Last Updated on May 6, 2015, by eNotes Editorial. Word Count: 344
After suffering many years in obscurity, Hurston's work began to garner more critical attention in 1973. In that year, noted African-American author Alice Walker traveled to Alabama to find and mark Hurston's grave. This event marked the beginning of a renewed interest in Hurston's work.
"The Eatonville Anthology" has attracted critical attention for a variety of reasons. Initially, critics examined this story in relation to other anthologies such as Spoon River Anthology by Edgar Lee Masters and Winesburg, Ohio by Sherwood Anderson. In his essay entitled "The Establishment of Community in Zora Neale Hurston's "The Eatonville Anthology' and Rolando Hinojosa's 'Estampas del valle'," critic Heiner Bus sees similarities between the works of such mainstream male writers and Hurston's story. The need for community and identity is felt particularly by minorities who live within a larger mainstream society, claims Bus. He writes: "The trust in the power of the word as a tool to overcome powerlessness, forced muteness, is a first step towards identity and visibility as a group."
Robert Hemenway discusses the significance of "The Eatonville Anthology" in his book Zora Neale Hurston: A Literary Biography. He calls the story Hurston's "most effective attempt at representing the original tale-telling context [and] the best written representation of her oral art." Hemenway further praises "The Eatonville Anthology" for its festive mood, which conjures the image of Hurston telling stories at a party. Integrating her interest in anthropology into her fiction, Hurston incorporated traditional African-American folklore into her tales of Eatonville.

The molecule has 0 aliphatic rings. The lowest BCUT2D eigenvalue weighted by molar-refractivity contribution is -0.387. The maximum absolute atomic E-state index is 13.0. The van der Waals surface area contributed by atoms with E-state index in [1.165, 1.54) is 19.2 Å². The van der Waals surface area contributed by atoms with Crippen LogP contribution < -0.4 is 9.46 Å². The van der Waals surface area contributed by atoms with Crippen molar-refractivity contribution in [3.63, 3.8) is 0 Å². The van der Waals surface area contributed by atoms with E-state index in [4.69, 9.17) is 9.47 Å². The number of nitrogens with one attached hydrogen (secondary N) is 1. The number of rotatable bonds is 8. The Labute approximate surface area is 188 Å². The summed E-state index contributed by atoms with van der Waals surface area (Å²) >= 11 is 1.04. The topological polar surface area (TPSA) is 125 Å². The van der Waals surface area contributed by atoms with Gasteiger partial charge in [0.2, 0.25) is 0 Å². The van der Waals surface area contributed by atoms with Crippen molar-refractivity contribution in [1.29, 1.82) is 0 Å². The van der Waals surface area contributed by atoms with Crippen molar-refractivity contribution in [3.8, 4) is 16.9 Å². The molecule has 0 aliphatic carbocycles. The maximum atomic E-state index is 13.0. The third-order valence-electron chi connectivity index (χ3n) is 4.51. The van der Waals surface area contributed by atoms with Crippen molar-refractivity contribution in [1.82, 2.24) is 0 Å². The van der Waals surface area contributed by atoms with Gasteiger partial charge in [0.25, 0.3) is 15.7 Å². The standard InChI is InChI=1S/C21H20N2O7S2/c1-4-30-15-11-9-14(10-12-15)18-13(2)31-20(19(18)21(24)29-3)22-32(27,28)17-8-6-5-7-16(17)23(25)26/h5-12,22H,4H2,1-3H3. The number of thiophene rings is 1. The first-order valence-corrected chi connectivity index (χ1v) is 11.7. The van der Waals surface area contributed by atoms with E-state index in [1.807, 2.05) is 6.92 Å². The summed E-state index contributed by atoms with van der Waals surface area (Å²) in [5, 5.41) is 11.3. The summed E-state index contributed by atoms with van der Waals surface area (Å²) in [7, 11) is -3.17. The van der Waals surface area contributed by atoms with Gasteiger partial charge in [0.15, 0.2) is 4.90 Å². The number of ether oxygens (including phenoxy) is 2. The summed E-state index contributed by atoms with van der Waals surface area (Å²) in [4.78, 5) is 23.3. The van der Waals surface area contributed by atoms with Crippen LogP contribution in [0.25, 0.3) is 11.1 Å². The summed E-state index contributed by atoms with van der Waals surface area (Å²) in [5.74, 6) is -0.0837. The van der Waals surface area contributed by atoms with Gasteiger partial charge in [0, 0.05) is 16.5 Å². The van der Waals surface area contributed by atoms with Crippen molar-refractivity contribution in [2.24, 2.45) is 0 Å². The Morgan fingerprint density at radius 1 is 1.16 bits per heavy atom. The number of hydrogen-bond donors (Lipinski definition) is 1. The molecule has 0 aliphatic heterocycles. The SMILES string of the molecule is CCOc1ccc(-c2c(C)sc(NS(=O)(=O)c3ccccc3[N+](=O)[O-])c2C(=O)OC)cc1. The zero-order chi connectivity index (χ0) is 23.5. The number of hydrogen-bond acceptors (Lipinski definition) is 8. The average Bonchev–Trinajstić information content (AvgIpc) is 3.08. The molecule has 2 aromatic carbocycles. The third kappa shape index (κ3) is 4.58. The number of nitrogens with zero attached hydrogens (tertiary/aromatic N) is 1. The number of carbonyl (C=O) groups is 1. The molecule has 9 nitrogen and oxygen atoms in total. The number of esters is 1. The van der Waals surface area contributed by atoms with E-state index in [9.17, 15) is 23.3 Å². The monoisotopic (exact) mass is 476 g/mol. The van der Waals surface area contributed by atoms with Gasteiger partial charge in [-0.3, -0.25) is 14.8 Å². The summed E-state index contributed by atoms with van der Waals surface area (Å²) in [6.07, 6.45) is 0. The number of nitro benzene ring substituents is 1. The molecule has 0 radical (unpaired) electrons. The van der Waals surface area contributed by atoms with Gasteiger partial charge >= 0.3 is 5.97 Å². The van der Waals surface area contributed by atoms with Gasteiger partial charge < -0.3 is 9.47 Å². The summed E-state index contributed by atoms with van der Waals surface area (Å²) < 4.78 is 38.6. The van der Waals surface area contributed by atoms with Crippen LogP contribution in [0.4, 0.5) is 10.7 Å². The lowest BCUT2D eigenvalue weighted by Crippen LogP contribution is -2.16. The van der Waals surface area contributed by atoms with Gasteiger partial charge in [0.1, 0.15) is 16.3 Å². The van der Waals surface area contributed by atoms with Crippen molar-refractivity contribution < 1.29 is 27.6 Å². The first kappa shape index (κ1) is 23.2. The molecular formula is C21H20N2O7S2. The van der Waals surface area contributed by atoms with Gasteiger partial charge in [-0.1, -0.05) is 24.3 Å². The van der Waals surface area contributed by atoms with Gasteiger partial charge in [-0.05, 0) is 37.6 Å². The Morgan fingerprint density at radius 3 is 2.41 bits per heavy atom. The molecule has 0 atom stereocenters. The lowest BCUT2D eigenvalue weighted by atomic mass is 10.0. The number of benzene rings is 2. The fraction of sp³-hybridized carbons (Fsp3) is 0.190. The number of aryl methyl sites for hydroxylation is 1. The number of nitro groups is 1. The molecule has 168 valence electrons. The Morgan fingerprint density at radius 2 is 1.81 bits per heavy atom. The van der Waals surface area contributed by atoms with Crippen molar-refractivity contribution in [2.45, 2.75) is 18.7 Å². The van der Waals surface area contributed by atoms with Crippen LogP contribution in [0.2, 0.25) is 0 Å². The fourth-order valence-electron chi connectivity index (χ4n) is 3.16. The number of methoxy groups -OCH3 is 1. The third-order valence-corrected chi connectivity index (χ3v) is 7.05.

As a source of local color, "The Eatonville Anthology" is a treasure of African-American dialect and central Florida rural geography. Critic Geneva Cobb-Moore discusses this aspect of the story in her essay ''Zora Neale Hurston as Local Colorist." Cobb-Moore writes: "Florida's rich topography, the Eatonville community, and Joe Clarke's store porch are permanent features in Hurston's local colorist works." The critic elaborates on Hurston's significance, noting that literary critics "have come to acknowledge the national or even universal dimensions and implications of regional literature and see it as echoing certain moral and historical truths about our humanity."
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